Thanks for all the responses to my Big Ten divisions proposal.
Quite a few of you liked my lineup, and quite a few of you didn't. It's what makes the issue fun. Lots to debate.
I wanted to spotlight a quandary I encountered while putting together my divisions. It's something that could give the Big Ten big wigs headaches when they ultimately decide who goes where.
What to do with Iowa, Wisconsin and Minnesota? Keep them together or split 'em up?
The current Big Ten schedule setup works well for the Hawkeyes, Badgers and Gophers. They're guaranteed to face each other every year, continuing their long-standing rivalries (see below).
First meeting: 1890 (longest rivalry in FBS)
Total meetings: 119
Series: Minnesota leads 59-52-8
Trophy: Paul Bunyan's Axe
First meeting: 1891
Total meetings: 103
Series: Minnesota leads 59-42-2
Trophy: Floyd of Rosedale
First meeting: 1894
Total meetings: 85
Series: Iowa leads 42-41-2
Trophy: Heartland Trophy
These games might not rival Ohio State-Michigan on the national stage, but they mean a lot to these fan bases.
The new element in all this is Nebraska. All three of these teams see rivalry potential with the Cornhuskers. Wisconsin head coach Bret Bielema already has gone public, telling the Big Ten that he'd like to have an annual series with Nebraska on the final Saturday of the regular season. Iowa would love a border battle with the Huskers, and Minnesota has more history with Nebraska than any Big Ten team (51 total meetings).
The easy way to preserve the current rivalries and ensure some new ones with Nebraska is to put all four teams in the same division. I get that, and you guys remind me of it over and over.
Here's my concern: Those teams likely would be cut off from the three-headed monster -- Ohio State, Michigan and Penn State -- that ensures the Big Ten always will be nationally relevant.
Let's learn from the Big 12. In recent years, people forgot that the North division existed. From a national standpoint, the Big 12 went from Norman to Austin.
Whether you want to acknowledge it or not, the Big Ten must maximize its national appeal when determining divisions. You want to keep as many eyeballs on as many games in your league as possible. This is the main reason why I don't want to determine divisions by simple geography.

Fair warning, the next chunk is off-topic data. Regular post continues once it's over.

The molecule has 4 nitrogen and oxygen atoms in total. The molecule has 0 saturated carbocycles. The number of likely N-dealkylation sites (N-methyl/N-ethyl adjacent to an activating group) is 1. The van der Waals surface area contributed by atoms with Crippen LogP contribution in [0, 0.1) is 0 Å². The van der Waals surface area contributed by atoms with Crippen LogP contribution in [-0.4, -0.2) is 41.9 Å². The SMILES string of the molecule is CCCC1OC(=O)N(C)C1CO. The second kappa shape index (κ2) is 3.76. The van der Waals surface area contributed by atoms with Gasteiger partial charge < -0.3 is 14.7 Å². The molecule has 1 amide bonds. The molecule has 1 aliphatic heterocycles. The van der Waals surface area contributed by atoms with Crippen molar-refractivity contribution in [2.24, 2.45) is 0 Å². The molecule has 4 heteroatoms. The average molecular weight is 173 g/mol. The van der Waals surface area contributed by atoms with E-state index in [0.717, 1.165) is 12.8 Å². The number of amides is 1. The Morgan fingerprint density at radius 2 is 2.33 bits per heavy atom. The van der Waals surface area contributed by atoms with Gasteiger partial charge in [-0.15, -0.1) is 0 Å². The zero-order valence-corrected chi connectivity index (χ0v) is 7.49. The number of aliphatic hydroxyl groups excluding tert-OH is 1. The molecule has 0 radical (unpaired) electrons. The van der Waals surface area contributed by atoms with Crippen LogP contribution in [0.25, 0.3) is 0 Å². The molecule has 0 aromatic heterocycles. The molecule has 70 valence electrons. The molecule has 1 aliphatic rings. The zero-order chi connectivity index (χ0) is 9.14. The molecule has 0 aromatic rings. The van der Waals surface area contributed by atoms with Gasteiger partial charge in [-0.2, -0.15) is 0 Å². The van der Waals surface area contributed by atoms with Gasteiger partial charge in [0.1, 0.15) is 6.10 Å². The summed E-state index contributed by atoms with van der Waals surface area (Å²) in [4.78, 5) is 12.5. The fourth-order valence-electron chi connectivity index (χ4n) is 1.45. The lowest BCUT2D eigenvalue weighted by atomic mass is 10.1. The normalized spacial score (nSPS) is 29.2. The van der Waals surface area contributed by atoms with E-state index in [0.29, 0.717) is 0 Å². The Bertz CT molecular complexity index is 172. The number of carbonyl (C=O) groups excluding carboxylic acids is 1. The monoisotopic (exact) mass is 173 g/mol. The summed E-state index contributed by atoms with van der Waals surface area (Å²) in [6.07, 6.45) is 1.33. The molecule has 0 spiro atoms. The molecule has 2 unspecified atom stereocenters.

My fear in putting Wisconsin, Iowa, Minnesota and Nebraska in the same division is that we could see a Big 12 North redux in the Big Ten West or whatever you want to call it. Don't get me wrong: I'm not concerned at all about the level of play. But will this division garner enough interest outside the region, even when the teams are playing well? Maybe, but I have my doubts.
If Ohio State continues to surge, Michigan returns to form and Penn State keeps winning 10 or more games, all the attention will be on their division. That's just how it works. Those teams have the strongest national pull in the Big Ten, even when they're struggling (ahem, Michigan).
I understand fans' desire to maintain rivalries and as many short drives to road games as possible. But it doesn't help your program to distance yourself from Ohio State, Michigan and Penn State. Playing those teams and beating those teams puts a program in the national spotlight and can boost recruiting efforts.
There's also Nebraska, the new arrival to the Big Ten. The league benefits more from Nebraska facing Ohio State, Michigan and Penn State as often as possible (eyeballs, eyeballs). My model ensures that the Huskers face Penn State (same division) and Michigan (protected crossover) every season.
So there's the quandary.
Iowa, Wisconsin and Minnesota all benefit from facing each other. But all three teams also have great opportunities against Ohio State, Michigan and Penn State, and, beginning in 2011, Nebraska.
My model sacrifices the Wisconsin-Iowa rivalry, and I realize that's a big deal. But it also provides Wisconsin annual matchups with Michigan and Ohio State and preserves the Minnesota series. Iowa gets annual matchups with Penn State, Nebraska and Minnesota. Minnesota keeps its rivalries with both Wisconsin and Iowa -- and faces Ohio State and Michigan (Little Brown Jug) in the division -- but loses out on playing Nebraska every year.
If you think a geographical breakdown works best, that's fine. But take a moment, think beyond short driving trips and rivalry trophies and ask yourself: What's best for my team and the league?